Here it is, November 1st. It’s hard to think about much else beyond the impending U.S. Presidential election, not to mention all the other critical down-ballot races near and far. I’ve been channeling some of my nervous energy (read “anxiety bordering on panic”) into voter outreach efforts, including good old-fashioned mailing. (Bonus: support given to the US postal service!) I participated in a variety of mailing projects to reach voters, including helping to stamp and label more than a thousand postcards for a couple of local candidates I support. I also coordinated the writing and sending of over 4000 pieces of hand-written mail to voters in various states, mostly swing states. I recruited dozens of people to help me with these projects, and it was very satisfying (if occasionally stressful). And I personally wrote over 645 postcards and notes. I spent a lot of quality time with my pens. For some of the projects, there were pre-printed postcards. For others I had to provide my own cards. I bought quite a few printed cards, but also enjoyed making a bunch of my own. I was able to direct my doodling urges into voting-themed designs. Here are a few of my projects.

1000 postcards to Michigan that I took charge of. I distributed almost 800 of them to local friends, and wrote the other 200+ myself.

November means that it’s that time of year when I remember that I have a blog with a bit more regularity, and try to post every day. I think this month is going to be a rough ride, so perhaps this outlet will help.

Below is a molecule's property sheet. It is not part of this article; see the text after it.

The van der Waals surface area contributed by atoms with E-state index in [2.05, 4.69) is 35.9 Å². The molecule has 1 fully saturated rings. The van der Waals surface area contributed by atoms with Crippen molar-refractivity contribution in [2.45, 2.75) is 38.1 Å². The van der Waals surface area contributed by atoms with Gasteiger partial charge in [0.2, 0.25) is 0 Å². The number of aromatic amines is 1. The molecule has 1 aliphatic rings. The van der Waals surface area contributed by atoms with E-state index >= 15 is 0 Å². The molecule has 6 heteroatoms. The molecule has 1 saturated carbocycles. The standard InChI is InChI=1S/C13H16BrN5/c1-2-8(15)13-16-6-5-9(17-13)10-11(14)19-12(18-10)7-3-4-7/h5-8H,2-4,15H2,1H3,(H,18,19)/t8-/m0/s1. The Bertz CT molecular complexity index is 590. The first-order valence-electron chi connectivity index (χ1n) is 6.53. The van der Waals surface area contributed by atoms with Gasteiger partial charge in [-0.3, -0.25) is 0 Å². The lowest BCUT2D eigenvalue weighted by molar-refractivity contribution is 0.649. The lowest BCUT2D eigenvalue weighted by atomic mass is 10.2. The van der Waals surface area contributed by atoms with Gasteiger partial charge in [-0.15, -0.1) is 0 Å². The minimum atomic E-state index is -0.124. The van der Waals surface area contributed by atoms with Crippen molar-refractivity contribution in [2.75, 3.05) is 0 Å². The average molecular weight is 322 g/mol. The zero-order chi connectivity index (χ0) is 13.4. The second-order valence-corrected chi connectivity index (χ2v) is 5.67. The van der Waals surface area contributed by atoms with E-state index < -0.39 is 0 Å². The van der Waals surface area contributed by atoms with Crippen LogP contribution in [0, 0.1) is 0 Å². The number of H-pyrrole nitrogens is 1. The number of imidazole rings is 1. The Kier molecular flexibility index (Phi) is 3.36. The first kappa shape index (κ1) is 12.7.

Impeachment afterglow

impeach-banner

Last night I went to one of hundreds of events that were held all across the US in support of the impeachment and removal from office of the current occupant of the White House. Most rallies were set for 5:30 p.m., as the one I attended. Being up quite far north, and it being almost at the solstice, the sun sets a little after 4:00 here. So by 5:30, it’s oh-so-dark. Preparing for this, I wanted my sign to be visible.

I stopped by a dollar store Monday night, and got myself a black poster board and a bunch of glow sticks. (The cashier commented “kids just love these.” “Right,” I thought. “For the kids.”)

glow-sticks

Tuesday dawned dark and dreary and covered in ice. Schools were closed. Government offices closed. Meetings were cancelled. But I heard that the rally was still on.

Seeing as glow sticks only glow for so long, I didn’t want to get ahead of myself, and waited until after 4 to get cracking. I cracked open the packages, and cracked the sticks to start the glow.

impeach-in-progress